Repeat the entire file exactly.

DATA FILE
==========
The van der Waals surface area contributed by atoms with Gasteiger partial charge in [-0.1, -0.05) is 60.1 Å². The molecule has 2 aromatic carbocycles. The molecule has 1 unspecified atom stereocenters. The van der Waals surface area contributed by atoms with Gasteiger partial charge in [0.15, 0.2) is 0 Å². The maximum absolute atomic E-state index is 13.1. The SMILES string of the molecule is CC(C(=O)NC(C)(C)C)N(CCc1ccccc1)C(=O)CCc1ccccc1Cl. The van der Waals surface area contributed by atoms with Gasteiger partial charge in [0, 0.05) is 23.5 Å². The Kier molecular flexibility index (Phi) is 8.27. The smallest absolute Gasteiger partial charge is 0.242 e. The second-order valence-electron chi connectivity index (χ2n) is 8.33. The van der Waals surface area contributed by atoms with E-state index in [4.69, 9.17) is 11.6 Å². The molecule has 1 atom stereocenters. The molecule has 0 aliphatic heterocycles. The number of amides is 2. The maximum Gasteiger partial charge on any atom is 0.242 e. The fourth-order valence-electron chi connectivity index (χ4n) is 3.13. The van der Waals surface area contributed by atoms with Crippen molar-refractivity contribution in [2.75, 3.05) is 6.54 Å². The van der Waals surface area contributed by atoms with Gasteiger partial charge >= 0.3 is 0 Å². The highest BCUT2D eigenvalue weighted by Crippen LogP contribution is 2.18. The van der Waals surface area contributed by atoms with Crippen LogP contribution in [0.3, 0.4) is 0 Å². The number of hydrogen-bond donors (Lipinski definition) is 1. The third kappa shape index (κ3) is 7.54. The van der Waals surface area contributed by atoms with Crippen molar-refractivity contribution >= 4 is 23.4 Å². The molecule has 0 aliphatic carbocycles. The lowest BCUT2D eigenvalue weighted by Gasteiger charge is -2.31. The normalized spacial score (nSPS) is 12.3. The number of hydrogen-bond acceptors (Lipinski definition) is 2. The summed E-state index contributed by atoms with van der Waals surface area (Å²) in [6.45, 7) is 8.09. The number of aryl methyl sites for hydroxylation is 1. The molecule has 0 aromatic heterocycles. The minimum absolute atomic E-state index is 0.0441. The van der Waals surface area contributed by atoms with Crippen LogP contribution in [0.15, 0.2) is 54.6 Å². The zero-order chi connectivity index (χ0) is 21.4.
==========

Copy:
The van der Waals surface area contributed by atoms with Gasteiger partial charge in [-0.1, -0.05) is 60.1 Å². The molecule has 2 aromatic carbocycles. The molecule has 1 unspecified atom stereocenters. The van der Waals surface area contributed by atoms with Gasteiger partial charge in [0.15, 0.2) is 0 Å². The maximum absolute atomic E-state index is 13.1. The SMILES string of the molecule is CC(C(=O)NC(C)(C)C)N(CCc1ccccc1)C(=O)CCc1ccccc1Cl. The van der Waals surface area contributed by atoms with Gasteiger partial charge in [0, 0.05) is 23.5 Å². The Kier molecular flexibility index (Phi) is 8.27. The smallest absolute Gasteiger partial charge is 0.242 e. The second-order valence-electron chi connectivity index (χ2n) is 8.33. The van der Waals surface area contributed by atoms with E-state index in [4.69, 9.17) is 11.6 Å². The molecule has 1 atom stereocenters. The molecule has 0 aliphatic heterocycles. The number of amides is 2. The maximum Gasteiger partial charge on any atom is 0.242 e. The fourth-order valence-electron chi connectivity index (χ4n) is 3.13. The van der Waals surface area contributed by atoms with Crippen molar-refractivity contribution in [2.75, 3.05) is 6.54 Å². The van der Waals surface area contributed by atoms with Gasteiger partial charge >= 0.3 is 0 Å². The highest BCUT2D eigenvalue weighted by Crippen LogP contribution is 2.18. The van der Waals surface area contributed by atoms with Crippen LogP contribution in [0.3, 0.4) is 0 Å². The number of hydrogen-bond donors (Lipinski definition) is 1. The third kappa shape index (κ3) is 7.54. The van der Waals surface area contributed by atoms with Crippen molar-refractivity contribution >= 4 is 23.4 Å². The molecule has 0 aliphatic carbocycles. The lowest BCUT2D eigenvalue weighted by Gasteiger charge is -2.31. The normalized spacial score (nSPS) is 12.3. The number of hydrogen-bond acceptors (Lipinski definition) is 2. The summed E-state index contributed by atoms with van der Waals surface area (Å²) in [6.45, 7) is 8.09. The number of aryl methyl sites for hydroxylation is 1. The molecule has 0 aromatic heterocycles. The minimum absolute atomic E-state index is 0.0441. The van der Waals surface area contributed by atoms with Crippen LogP contribution in [0.15, 0.2) is 54.6 Å². The zero-order chi connectivity index (χ0) is 21.4.